Womy(x)n's March once again endorses hate and bigotry, this time prior to a full blood moon

It's that time of the year again – the time when thousands of pre-menopausal, menopausal, and post menopausal womy(x)n slap oddly shaped pink knitted hats – pussy hats, as they're called – on their heads and, hormones churning, mass in public spaces to howl.  This year's event, scheduled for today, a few hours prior to a full, very rare red-orange super wolf blood moon eclipse, will be their third year of public whining.

What is the cause of this display of toxic femininity?  Against their fervent wishes and dreams, despite reassurances from all those who knew, in spite of the best ballot-manipulators, that Donald J. Trump (R), a man who married not one, but two legal immigrants plus a native woman (not all at the same time), a white male who, to them, personified toxic masculinity to the max, shockingly (to some) was elected president.

And whom do these undeplorable, apparently redeemable masses of women prefer?  Hillary Rodham – and, for the past few years, Clinton.  Yes, Hillary Rodham Clinton (D), the female enabler of her husband's predatory sexual behavior, the woman who called her husband's accusers part of "a vast right wing conspiracy," the woman whose career, from successful commodity-trader to New York senator to secretary of state to her campaign for the U.S. presidency, depended on a man.  Her husband.  Former Arkansas governor and former president of the U.S. Bill Clinton (D).  Despite her impressive scholastic background, her power and her identity came from her status as the wife of Bill.  Bill and Hill.

All this doesn't upset the Women's-March herd of dependent minds.  Because despite superficial differences in age, color, sexual orientation, ethnicity, background, education, and professions, the crowd will be remarkably uniform if past performance is indicative.  Lefty liberals.  Or liberal lefties.  Socialists.  All who believe in the power of government – and that Hillary, wife of Bill, would crash through the glass ceiling as America's first female president.  Those who believed otherwise were ignored, inclusivity be damned.  So Juanita Broaddrick, whose credible accusation of rape against Bill Clinton was mocked, has never been asked to address the gathering.  Nor has Paula Jones, who was trashed as "trailer trash" for her claims of sexual harassment against Hillary's husband, with Hillary's assent.  Ditto Kathleen Willey.  Monica Lewinsky.  And others.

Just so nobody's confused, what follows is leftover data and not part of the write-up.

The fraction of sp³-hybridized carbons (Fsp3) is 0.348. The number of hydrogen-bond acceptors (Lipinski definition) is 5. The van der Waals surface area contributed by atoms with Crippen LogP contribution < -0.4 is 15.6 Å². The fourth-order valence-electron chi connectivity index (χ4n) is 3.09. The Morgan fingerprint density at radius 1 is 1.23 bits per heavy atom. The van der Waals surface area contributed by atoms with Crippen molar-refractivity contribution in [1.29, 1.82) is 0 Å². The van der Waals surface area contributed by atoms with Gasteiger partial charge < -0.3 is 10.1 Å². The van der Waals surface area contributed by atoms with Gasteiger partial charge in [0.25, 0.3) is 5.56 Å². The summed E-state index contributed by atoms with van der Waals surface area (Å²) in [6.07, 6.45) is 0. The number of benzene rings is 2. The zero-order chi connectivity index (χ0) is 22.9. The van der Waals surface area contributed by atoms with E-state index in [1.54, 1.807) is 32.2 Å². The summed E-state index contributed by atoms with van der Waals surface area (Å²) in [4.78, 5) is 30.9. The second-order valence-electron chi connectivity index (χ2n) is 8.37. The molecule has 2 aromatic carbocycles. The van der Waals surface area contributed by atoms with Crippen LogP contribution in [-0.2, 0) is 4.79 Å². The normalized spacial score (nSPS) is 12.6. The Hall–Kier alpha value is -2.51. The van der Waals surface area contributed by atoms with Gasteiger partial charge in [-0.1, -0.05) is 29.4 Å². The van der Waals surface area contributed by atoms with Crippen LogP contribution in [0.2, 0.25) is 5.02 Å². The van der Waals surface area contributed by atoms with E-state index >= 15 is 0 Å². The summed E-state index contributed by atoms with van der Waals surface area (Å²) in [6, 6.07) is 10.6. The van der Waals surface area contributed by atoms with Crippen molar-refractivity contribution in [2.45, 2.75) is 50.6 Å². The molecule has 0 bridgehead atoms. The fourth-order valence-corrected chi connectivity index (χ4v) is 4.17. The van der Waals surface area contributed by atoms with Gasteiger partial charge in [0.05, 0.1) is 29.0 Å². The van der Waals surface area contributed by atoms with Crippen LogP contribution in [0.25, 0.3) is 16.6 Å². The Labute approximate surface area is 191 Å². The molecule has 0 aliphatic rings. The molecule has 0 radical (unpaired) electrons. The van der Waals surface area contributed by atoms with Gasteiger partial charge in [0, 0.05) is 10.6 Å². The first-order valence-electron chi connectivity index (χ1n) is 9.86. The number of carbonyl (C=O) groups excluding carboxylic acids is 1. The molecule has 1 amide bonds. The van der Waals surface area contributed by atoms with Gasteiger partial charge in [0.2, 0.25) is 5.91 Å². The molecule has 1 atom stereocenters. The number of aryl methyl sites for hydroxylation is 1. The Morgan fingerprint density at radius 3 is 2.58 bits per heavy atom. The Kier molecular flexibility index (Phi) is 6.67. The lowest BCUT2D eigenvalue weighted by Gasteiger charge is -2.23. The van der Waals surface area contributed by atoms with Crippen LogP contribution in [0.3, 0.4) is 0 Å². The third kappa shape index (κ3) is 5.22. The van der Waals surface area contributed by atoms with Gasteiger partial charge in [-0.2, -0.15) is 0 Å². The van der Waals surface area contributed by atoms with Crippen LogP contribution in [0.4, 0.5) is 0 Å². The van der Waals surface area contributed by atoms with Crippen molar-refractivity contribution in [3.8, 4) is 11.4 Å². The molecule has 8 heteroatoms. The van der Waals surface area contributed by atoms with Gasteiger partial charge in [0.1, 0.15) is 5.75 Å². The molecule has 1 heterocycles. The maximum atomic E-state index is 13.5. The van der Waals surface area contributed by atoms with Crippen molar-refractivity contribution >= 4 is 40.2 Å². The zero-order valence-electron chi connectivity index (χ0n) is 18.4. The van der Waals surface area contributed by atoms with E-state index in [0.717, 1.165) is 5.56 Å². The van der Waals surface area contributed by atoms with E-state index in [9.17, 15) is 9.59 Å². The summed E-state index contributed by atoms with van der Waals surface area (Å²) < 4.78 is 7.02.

Melania Trump, the attractive immigrant wife of Donald J. Trump, has never been invited, though her English is excellent; indeed, she is routinely mocked by the marchers.  Nikki Haley, a woman of color and the daughter of immigrants, who was the Republican governor of South Carolina before Trump appointed her as the U.S. representative to the U.N., where she outstandingly defended our country, has been similarly ignored.  Because of the narrative.

Solid proof of deep, vile anti-Jewish hatred and bigotry among the March's leaders and organizers, present two years ago in the beginning of the plans for the first march but casually ignored, didn't deter other organizers.  Or marchers.  Nor did it last year, as more solid evidence publicly surfaced of leaders Linda Sarsour's and Tamika Mallory's anti-Jewish words and actions.  Again, because of the narrative.  Because women's rights and victimhood, black rights and victimhood trump Jewish rights.  Because hostility to Jews as Jews has always been part of the leftist creed.  Other identities are sacred, but Jews must sacrifice their unique identity for the universal and accept the blame for all that is wrong. 

But, some might protest, hostility to Israel doesn't indicate hostility to Jews.  Wrong!  Opposing Israel, as the historical homeland of the Jewish people, is Jew-hatred, anti-Semitism, no matter what lefties say.

But as some began to finally question the march's leaders and their murky handling of the finances of the Women's March (oooh, women and money!) combined with unapologetic anti-Jewish bigotry, some women had enough.  They canceled today's march in their area.  Or they declared it separate from the national march – a distinction that will be lost on many.  Belatedly – and oh, so reluctantly – several organizations dropped their march sponsorship.

Some women will still attend some sort of Women's March.  Because professional victimhood is such a comforting identity.